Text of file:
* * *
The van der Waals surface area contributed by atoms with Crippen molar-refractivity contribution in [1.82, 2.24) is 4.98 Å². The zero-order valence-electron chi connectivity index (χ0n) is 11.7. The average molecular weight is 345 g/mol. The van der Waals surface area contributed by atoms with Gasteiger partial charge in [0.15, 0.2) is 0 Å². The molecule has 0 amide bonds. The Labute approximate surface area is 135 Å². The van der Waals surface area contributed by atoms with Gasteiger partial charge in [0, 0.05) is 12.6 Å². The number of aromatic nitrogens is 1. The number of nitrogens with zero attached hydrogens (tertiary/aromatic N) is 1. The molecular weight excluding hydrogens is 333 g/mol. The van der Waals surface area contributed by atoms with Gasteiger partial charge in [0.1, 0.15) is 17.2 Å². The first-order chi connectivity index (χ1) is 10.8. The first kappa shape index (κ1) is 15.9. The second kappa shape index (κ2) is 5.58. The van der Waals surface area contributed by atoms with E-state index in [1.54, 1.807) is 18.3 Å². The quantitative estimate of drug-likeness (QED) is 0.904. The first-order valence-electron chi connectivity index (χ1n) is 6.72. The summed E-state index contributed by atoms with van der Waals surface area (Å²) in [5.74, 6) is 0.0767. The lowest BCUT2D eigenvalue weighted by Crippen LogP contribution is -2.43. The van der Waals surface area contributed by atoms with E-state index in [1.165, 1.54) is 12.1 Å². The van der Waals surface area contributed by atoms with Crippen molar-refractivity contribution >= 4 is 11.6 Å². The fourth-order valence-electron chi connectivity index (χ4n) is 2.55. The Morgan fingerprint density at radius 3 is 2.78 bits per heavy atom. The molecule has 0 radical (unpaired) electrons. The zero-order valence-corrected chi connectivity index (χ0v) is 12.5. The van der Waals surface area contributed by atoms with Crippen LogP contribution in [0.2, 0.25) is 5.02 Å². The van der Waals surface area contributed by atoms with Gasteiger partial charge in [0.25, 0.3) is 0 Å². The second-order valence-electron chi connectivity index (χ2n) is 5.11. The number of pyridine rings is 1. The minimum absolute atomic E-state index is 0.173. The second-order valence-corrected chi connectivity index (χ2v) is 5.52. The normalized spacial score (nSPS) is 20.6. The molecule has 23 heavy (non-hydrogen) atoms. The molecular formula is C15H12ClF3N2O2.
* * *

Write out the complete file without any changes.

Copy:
The van der Waals surface area contributed by atoms with Crippen molar-refractivity contribution in [1.82, 2.24) is 4.98 Å². The zero-order valence-electron chi connectivity index (χ0n) is 11.7. The average molecular weight is 345 g/mol. The van der Waals surface area contributed by atoms with Gasteiger partial charge in [0.15, 0.2) is 0 Å². The molecule has 0 amide bonds. The Labute approximate surface area is 135 Å². The van der Waals surface area contributed by atoms with Gasteiger partial charge in [0, 0.05) is 12.6 Å². The number of aromatic nitrogens is 1. The number of nitrogens with zero attached hydrogens (tertiary/aromatic N) is 1. The molecular weight excluding hydrogens is 333 g/mol. The van der Waals surface area contributed by atoms with Gasteiger partial charge in [0.1, 0.15) is 17.2 Å². The first-order chi connectivity index (χ1) is 10.8. The first kappa shape index (κ1) is 15.9. The second kappa shape index (κ2) is 5.58. The van der Waals surface area contributed by atoms with E-state index in [1.54, 1.807) is 18.3 Å². The quantitative estimate of drug-likeness (QED) is 0.904. The first-order valence-electron chi connectivity index (χ1n) is 6.72. The summed E-state index contributed by atoms with van der Waals surface area (Å²) in [5.74, 6) is 0.0767. The lowest BCUT2D eigenvalue weighted by Crippen LogP contribution is -2.43. The van der Waals surface area contributed by atoms with E-state index in [1.165, 1.54) is 12.1 Å². The van der Waals surface area contributed by atoms with Crippen molar-refractivity contribution >= 4 is 11.6 Å². The fourth-order valence-electron chi connectivity index (χ4n) is 2.55. The Morgan fingerprint density at radius 3 is 2.78 bits per heavy atom. The molecule has 0 radical (unpaired) electrons. The zero-order valence-corrected chi connectivity index (χ0v) is 12.5. The van der Waals surface area contributed by atoms with Crippen LogP contribution in [0.2, 0.25) is 5.02 Å². The van der Waals surface area contributed by atoms with Gasteiger partial charge in [0.25, 0.3) is 0 Å². The second-order valence-electron chi connectivity index (χ2n) is 5.11. The number of pyridine rings is 1. The minimum absolute atomic E-state index is 0.173. The second-order valence-corrected chi connectivity index (χ2v) is 5.52. The normalized spacial score (nSPS) is 20.6. The molecule has 23 heavy (non-hydrogen) atoms. The molecular formula is C15H12ClF3N2O2.